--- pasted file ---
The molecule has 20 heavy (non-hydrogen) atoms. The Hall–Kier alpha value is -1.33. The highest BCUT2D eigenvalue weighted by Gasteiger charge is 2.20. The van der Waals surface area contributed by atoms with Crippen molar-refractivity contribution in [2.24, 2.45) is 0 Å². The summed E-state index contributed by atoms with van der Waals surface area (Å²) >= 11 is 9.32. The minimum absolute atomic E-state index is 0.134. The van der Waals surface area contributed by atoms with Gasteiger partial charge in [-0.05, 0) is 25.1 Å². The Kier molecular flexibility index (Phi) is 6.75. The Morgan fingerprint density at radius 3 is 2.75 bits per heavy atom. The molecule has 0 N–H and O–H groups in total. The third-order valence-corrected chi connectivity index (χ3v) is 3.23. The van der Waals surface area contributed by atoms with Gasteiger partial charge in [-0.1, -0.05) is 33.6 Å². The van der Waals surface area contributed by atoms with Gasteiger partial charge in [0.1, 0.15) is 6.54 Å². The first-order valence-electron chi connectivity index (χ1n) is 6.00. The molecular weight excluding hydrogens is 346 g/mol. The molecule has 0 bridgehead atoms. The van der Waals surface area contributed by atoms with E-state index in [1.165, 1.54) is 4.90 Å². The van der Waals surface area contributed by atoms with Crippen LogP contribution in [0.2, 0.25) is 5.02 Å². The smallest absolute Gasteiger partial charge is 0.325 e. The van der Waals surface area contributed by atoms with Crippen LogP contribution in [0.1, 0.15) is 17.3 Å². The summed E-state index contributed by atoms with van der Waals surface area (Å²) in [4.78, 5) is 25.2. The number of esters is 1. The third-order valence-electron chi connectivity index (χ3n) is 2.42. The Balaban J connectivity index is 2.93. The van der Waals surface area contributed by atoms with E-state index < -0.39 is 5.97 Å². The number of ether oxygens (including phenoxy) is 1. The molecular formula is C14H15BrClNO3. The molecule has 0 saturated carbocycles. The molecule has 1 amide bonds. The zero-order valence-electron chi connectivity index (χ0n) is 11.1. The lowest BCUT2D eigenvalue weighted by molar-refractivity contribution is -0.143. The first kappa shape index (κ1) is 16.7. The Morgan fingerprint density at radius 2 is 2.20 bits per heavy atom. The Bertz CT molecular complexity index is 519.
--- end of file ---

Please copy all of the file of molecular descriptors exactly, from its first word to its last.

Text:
The molecule has 20 heavy (non-hydrogen) atoms. The Hall–Kier alpha value is -1.33. The highest BCUT2D eigenvalue weighted by Gasteiger charge is 2.20. The van der Waals surface area contributed by atoms with Crippen molar-refractivity contribution in [2.24, 2.45) is 0 Å². The summed E-state index contributed by atoms with van der Waals surface area (Å²) >= 11 is 9.32. The minimum absolute atomic E-state index is 0.134. The van der Waals surface area contributed by atoms with Gasteiger partial charge in [-0.05, 0) is 25.1 Å². The Kier molecular flexibility index (Phi) is 6.75. The Morgan fingerprint density at radius 3 is 2.75 bits per heavy atom. The molecule has 0 N–H and O–H groups in total. The third-order valence-corrected chi connectivity index (χ3v) is 3.23. The van der Waals surface area contributed by atoms with Gasteiger partial charge in [-0.1, -0.05) is 33.6 Å². The van der Waals surface area contributed by atoms with Gasteiger partial charge in [0.1, 0.15) is 6.54 Å². The first-order valence-electron chi connectivity index (χ1n) is 6.00. The molecular weight excluding hydrogens is 346 g/mol. The molecule has 0 bridgehead atoms. The van der Waals surface area contributed by atoms with E-state index in [1.165, 1.54) is 4.90 Å². The van der Waals surface area contributed by atoms with Crippen LogP contribution in [0.2, 0.25) is 5.02 Å². The smallest absolute Gasteiger partial charge is 0.325 e. The van der Waals surface area contributed by atoms with Crippen LogP contribution in [0.1, 0.15) is 17.3 Å². The summed E-state index contributed by atoms with van der Waals surface area (Å²) in [4.78, 5) is 25.2. The number of esters is 1. The third-order valence-electron chi connectivity index (χ3n) is 2.42. The Balaban J connectivity index is 2.93. The van der Waals surface area contributed by atoms with E-state index < -0.39 is 5.97 Å². The number of ether oxygens (including phenoxy) is 1. The molecular formula is C14H15BrClNO3. The molecule has 0 saturated carbocycles. The molecule has 1 amide bonds. The zero-order valence-electron chi connectivity index (χ0n) is 11.1. The lowest BCUT2D eigenvalue weighted by molar-refractivity contribution is -0.143. The first kappa shape index (κ1) is 16.7. The Morgan fingerprint density at radius 2 is 2.20 bits per heavy atom. The Bertz CT molecular complexity index is 519.